Cartoonist Ricardo Caté’s depictions of Standing Rock
Thanksgiving Day was a solemn one for the Native Americans and their supporters camped out near the Standing Rock Reservation in North Dakota, where members of the Sioux tribe and others remain steadfast in their opposition to the Dakota Access Pipeline. The protesters’ position is that the project — a 1,172-mile-long oil pipeline that stretches from Stanley, North Dakota, to Patoka, Illinois — threatens Native burial sites and the water supply of the Standing Rock Sioux. Protesters have been met with a violent police response, becoming targets for rubber bullets, police dogs, concussion grenades, and pepper spray, and they have been blasted with water cannons despite the frigid North Dakota temperatures. Hundreds have been arrested since the protests began in the spring and frontline injuries have been reported, some of them critical.
The irony of the situation in North Dakota as it stood on Thanksgiving isn’t lost on Santa Fe-based cartoonist Ricardo Caté (Kewa/Santo Domingo Pueblo), who has been traveling to Standing Rock to witness the protest and the police response since August. Caté, whose comic Without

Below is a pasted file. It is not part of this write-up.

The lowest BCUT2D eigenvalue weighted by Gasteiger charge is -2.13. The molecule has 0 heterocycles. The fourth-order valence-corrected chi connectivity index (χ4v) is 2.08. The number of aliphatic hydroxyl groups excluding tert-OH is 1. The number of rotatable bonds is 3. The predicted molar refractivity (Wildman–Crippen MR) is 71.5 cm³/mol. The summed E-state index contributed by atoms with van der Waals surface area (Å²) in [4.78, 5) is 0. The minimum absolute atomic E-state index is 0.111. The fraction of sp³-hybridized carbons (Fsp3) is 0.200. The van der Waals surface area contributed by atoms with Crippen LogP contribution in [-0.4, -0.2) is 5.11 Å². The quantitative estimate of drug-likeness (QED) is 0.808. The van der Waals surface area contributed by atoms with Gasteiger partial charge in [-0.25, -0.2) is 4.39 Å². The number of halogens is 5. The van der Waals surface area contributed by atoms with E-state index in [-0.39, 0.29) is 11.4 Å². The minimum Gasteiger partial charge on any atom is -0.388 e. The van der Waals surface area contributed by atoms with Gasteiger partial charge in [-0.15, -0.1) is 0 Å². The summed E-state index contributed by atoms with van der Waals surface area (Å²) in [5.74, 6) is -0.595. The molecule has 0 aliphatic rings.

Reservations has appeared daily in The Santa Fe New Mexican since 2006, uses his talents to bring humor to longstanding tensions between Native and non-Native people. His satirical strip tackles political, social, economic, and environmental issues facing Native Americans. More than 20 original paintings and drawings by Caté are in the exhibit DAPL
[Dakota Access Pipeline], opening Friday, Dec. 2, at Vida Loca Gallery (203 W. San Francisco St.) with a 5 p.m. reception. Caté’s works highlight issues surrounding the protest, such as the mischaracterizing of peaceful protesters as aggressors and the response by the public via social media. The exhibition remains on view through Jan. 5, 2017.
— Michael Abatemarco
Ricardo Caté: “My report ...”, 2016, acrylic on canvas